“The passenger experience with inflight connectivity remains one of the great technology challenges. From Day One we have been determined to deliver on our mission to bring industries and technologies together to make the inflight internet experience simple to access and a delight to use,” said the Alliance’s Chief Executive Officer, Jack Mandala.
“I have been tremendously encouraged by the enthusiastic and committed response we have seen and the widening areas of expertise we can call upon as more and more companies and organisations continue to join us,” he added.
Announced during MWC 2018, the Seamless Air Alliance has since grown to twenty-three membercompanies with more than one-hundred key personnel from across the membership participating in its three working groups, with numbers continuing to increase.
The Seamless Air Alliance was created by founding members Airbus, Airtel, Delta Air Lines, OneWeb and Sprint, and quickly joined by Air France KLM, Aeromexico, and GOL Linhas Aereas Inteligentes and global technology leaders including Astronics, Collins Aerospace, Comtech, Cyient, iDirect, Inmarsat, Intelsat, Latecoere, Nokia, and Panasonic.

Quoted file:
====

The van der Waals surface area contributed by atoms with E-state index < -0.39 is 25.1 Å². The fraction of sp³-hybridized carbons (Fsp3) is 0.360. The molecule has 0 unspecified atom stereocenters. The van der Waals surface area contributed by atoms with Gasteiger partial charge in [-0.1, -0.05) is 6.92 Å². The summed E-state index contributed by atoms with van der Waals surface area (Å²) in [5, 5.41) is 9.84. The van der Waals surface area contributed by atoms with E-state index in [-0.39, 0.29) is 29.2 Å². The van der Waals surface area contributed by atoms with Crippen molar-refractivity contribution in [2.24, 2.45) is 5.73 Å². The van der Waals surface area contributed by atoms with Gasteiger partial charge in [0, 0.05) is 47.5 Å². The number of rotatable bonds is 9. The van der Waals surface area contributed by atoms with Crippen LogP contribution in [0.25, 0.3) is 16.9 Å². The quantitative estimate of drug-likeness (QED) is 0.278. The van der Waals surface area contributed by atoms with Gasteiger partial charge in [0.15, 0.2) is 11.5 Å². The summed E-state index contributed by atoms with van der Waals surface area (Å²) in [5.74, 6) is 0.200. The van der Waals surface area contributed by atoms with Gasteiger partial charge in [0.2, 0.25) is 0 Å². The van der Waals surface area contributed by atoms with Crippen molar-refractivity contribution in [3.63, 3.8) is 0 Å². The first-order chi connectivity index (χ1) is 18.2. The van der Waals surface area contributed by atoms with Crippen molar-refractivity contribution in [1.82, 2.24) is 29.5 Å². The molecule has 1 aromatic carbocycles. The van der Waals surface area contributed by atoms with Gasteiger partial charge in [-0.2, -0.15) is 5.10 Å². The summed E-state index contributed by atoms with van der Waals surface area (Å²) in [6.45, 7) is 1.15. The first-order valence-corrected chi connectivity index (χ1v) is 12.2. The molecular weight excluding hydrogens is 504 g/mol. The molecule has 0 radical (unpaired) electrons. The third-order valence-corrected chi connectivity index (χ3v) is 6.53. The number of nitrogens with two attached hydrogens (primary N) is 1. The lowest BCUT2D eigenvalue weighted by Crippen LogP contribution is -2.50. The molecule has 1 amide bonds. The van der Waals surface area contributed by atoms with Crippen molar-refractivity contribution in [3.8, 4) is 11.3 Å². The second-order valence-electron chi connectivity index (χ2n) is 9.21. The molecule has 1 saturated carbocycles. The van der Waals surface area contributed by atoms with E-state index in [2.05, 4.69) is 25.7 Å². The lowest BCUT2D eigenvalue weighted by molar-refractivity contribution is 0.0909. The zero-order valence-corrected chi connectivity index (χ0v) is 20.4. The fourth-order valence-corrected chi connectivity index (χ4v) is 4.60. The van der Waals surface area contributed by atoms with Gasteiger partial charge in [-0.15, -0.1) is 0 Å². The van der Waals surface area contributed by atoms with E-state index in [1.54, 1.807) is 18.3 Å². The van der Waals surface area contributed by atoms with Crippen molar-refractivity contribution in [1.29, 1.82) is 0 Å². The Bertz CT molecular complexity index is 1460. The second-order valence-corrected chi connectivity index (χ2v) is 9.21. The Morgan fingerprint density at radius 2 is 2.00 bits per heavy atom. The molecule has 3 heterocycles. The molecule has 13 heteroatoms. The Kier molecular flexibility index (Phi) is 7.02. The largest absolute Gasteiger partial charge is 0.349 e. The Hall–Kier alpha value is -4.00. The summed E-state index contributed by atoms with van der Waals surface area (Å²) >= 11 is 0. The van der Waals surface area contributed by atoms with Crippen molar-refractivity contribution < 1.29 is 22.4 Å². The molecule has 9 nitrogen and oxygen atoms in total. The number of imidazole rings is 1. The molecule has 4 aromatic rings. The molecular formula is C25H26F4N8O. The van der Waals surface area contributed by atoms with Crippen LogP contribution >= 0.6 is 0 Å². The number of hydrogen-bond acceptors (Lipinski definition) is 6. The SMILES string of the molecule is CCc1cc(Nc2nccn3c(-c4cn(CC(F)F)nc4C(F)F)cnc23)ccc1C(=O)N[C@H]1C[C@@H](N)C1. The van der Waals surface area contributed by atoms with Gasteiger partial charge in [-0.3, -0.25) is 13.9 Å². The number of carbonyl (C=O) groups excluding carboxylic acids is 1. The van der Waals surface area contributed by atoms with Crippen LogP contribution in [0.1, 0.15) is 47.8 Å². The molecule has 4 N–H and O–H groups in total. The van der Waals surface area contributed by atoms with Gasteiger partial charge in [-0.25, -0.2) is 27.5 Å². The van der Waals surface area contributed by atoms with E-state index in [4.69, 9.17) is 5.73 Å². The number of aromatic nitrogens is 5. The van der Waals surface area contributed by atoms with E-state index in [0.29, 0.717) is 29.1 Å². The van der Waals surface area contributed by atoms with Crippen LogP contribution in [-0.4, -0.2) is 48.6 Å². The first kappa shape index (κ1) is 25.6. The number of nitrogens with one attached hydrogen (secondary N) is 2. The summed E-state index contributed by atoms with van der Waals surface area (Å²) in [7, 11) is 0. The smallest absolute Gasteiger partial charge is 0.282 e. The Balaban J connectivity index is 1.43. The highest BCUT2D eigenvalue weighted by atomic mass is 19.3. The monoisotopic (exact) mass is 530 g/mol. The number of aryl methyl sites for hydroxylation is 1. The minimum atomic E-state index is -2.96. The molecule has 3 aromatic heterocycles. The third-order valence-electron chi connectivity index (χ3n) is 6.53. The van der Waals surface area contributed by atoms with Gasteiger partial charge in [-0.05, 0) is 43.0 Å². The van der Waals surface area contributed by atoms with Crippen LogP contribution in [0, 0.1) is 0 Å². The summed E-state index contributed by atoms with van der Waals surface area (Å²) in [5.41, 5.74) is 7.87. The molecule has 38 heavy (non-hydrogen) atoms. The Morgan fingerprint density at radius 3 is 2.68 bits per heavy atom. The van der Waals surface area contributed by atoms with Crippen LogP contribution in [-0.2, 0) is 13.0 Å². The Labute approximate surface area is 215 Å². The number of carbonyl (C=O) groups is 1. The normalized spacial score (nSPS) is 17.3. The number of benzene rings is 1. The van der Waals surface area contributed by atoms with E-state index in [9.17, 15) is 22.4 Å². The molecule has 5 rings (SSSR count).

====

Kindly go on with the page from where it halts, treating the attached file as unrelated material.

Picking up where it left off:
Today, the Alliance is pleased to announce five additional new members: Adaptive Channel, Etihad Airways, GlobalReach Technology, Safran, and SITAONAIR.
“We are extremely pleased to have these companies join and be a part of the companies driving the next generation of connectivity.” said Mr Mandala.
The Seamless Air Alliance will enable travelers boarding any flight, on any airline, anywhere in the world, to use their own devices to automatically connect to the Internet with no complicated login process nor paywall to scramble over.
The Alliance is also announcing the release of a new research study on the economic benefit of standardization on the inflight connectivity market at Mobile World Congress. This report is available for download at https://www.seamlessalliance.com/publications/
The Alliance is moving rapidly towards an expected demonstration of the technology later in 2019 and anticipates massive interest in Barcelona from the whole communications eco-system.